Emoji in Gmail inbox preview snippet

I got an email from Google+ yesterday and saw some odd characters in the preview snippet.


The “inbox preview snippet” (or  “inbox snippet preview” or “preview snippet” or “snippet preview” or “snippet” etc.) is where your email client grabs a line or two of the copy from the email and pops it after or beneath the subject line in the inbox.

I had a quick look through the code to see if anything shouted at me but didn’t get anywhere, so after a full minute of looking I turned to twitter with a screenshot.

Within 30 seconds I had a reply! “Yay!” I thought, but it was James Dempster from Cobb Digital with a joke … he is funny though.

A few minutes later I was replied to by the legend of Mark Robbins telling me it was emoji!

I returned to the message and looked deeper. I found that what I had thought was two images, badly aligned, either side of a title, was actually two shooting star emoji characters.
So when Gmail grabbed the copy from the message, it had grabbed the emoji as normal characters and rendered them normally, be it with a different emoji set but it does open a door or two.


Many people like to add a hidden block of text in the top of their body code so they can control this snippet without having it affect the experience once the email is opened.

I think I need to check out how this looks in other snippet showing inboxes and see how useful this can be at getting attention.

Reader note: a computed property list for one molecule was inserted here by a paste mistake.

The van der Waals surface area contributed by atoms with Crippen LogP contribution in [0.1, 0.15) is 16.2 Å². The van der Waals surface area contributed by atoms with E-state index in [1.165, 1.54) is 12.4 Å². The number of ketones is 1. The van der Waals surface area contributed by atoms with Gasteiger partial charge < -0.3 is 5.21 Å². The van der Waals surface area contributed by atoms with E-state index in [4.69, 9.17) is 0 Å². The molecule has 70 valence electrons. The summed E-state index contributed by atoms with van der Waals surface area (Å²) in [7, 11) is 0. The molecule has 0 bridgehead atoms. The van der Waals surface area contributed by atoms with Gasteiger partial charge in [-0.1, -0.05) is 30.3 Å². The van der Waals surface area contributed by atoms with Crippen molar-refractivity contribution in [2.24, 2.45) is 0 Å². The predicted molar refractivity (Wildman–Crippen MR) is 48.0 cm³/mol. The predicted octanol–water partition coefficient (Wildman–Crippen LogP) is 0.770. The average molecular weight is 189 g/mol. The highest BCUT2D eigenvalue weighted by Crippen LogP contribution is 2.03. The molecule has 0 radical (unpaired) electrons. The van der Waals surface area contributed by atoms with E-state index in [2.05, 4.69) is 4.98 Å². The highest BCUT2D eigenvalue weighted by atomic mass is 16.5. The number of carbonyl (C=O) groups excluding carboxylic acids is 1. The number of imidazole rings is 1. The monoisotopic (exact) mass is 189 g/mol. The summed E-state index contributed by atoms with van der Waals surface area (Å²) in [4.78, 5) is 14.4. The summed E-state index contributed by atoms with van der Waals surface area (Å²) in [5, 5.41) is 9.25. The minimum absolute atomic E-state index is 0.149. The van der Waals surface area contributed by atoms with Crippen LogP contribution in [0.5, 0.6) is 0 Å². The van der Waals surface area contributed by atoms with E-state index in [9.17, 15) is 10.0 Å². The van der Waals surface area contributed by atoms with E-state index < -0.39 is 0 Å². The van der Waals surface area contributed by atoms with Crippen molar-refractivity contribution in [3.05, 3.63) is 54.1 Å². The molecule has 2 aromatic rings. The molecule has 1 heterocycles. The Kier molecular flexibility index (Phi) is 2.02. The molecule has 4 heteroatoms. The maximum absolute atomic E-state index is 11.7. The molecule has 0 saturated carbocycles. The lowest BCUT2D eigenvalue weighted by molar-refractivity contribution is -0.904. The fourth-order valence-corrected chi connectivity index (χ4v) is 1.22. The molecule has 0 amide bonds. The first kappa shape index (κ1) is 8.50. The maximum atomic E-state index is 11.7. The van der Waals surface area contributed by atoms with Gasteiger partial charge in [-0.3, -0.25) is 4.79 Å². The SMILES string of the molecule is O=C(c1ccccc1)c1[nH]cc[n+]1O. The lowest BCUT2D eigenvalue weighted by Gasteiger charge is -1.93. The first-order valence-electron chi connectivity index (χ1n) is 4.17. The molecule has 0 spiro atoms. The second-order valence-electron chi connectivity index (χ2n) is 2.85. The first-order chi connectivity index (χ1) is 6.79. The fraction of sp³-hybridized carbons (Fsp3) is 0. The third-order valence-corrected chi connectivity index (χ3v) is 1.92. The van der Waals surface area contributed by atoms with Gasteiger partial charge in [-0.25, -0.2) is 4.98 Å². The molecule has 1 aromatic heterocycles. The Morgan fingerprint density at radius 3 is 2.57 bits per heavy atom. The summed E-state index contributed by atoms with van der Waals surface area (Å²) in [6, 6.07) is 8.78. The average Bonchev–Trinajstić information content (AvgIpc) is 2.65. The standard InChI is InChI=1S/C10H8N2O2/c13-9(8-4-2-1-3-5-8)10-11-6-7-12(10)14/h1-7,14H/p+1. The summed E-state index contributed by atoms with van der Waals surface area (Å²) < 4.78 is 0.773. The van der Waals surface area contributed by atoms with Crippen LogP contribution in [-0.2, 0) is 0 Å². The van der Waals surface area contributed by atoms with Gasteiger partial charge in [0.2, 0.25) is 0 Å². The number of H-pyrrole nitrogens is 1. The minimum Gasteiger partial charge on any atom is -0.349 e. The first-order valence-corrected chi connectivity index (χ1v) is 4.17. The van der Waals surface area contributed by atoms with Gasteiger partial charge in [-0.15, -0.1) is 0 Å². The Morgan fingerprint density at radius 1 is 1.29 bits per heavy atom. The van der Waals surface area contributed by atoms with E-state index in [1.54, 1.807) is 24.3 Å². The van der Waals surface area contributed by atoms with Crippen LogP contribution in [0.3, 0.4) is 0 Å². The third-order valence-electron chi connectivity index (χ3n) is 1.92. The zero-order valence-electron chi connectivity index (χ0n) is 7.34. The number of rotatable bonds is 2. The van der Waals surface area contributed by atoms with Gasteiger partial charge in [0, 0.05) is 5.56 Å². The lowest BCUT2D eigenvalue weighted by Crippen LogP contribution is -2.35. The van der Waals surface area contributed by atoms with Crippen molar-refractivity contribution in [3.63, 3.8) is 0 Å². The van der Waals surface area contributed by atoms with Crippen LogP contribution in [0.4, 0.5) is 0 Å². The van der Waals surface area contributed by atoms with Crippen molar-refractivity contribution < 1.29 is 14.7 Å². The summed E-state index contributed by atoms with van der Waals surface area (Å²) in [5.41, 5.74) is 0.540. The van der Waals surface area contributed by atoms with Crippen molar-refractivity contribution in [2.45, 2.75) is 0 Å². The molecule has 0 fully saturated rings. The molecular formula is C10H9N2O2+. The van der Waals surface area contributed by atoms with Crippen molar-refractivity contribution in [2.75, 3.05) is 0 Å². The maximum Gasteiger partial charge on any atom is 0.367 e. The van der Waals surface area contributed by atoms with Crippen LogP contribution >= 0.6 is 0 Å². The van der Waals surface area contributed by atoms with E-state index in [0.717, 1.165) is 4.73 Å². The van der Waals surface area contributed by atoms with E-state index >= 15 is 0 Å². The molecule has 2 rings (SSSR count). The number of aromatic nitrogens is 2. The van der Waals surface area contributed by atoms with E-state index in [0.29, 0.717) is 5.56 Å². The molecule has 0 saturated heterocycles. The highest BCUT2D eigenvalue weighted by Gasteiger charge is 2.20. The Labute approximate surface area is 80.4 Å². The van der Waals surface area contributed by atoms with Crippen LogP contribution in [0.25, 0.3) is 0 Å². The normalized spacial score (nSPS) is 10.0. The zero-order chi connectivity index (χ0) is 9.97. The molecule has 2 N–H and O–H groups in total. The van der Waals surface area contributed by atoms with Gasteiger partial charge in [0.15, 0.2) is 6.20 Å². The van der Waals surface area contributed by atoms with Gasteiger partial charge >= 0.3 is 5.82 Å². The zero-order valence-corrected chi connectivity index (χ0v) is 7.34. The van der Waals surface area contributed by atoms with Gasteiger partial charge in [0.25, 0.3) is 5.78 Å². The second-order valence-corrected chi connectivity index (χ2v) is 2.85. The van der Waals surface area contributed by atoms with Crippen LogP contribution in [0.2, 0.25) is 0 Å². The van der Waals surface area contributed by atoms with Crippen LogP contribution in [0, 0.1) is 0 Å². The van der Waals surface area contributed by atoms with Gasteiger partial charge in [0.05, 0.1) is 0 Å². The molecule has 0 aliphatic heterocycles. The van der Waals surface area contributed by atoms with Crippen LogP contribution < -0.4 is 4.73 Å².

Emoji in the subject line is not a new thing and can help if you don’t over do it – more of a novelty thing really.
Personalisation in the subject line, is a similar thing; when done well and not too much it is effective.

Personalisation in the snippet preview is a lot safer, because whilst it shows up in the inbox its not the subject line and as a snippet of the start of the message, it leads the user into the email, building momentum to get the open. So emoji in the snippet could a useful creative tactic.

Time will tell I suppose.

Microsoft giveth then taketh away


Outlook on Android winning / windows 10 is made of fail

Just as the Outlook app finally promises to deliver responsiveness to Android thus completeing the responsive provision in the mobile world, Microsoft announces the new windows10 outlook that will not only ignore media queries, it is identical across all windows10 devices, no matter the screen size. So not even hybrid cannot make it work.

Could this give Gmail the excuse it needs not to bother with the promised responsiveness for its email apps?
Did anyone care about windows mobile, yet, will they ever, who cares?

Will the outlook app on android get less clunky and acheive its full potential? If so might that be enough for google to pull its finger out?
I like it, while it’s not quite ready yet the feature set is near perfect.

Either way time will tell but we’re still short on a responsive android since lollipop has dropped a native email client in favour of Gmail – that client was pony anyway.
Although my old XperiaZ just got lollipop and Sony’s left one in, not that I use it, I use Mailbox [function over fashion], until Outlook’s ready or Google makes something decent.

Querying your responsive terminology


Querying your responsive terminology

There’s a fair few phrases banging about regarding responsive emails and the term “responsive” itself is one of the most argued terms.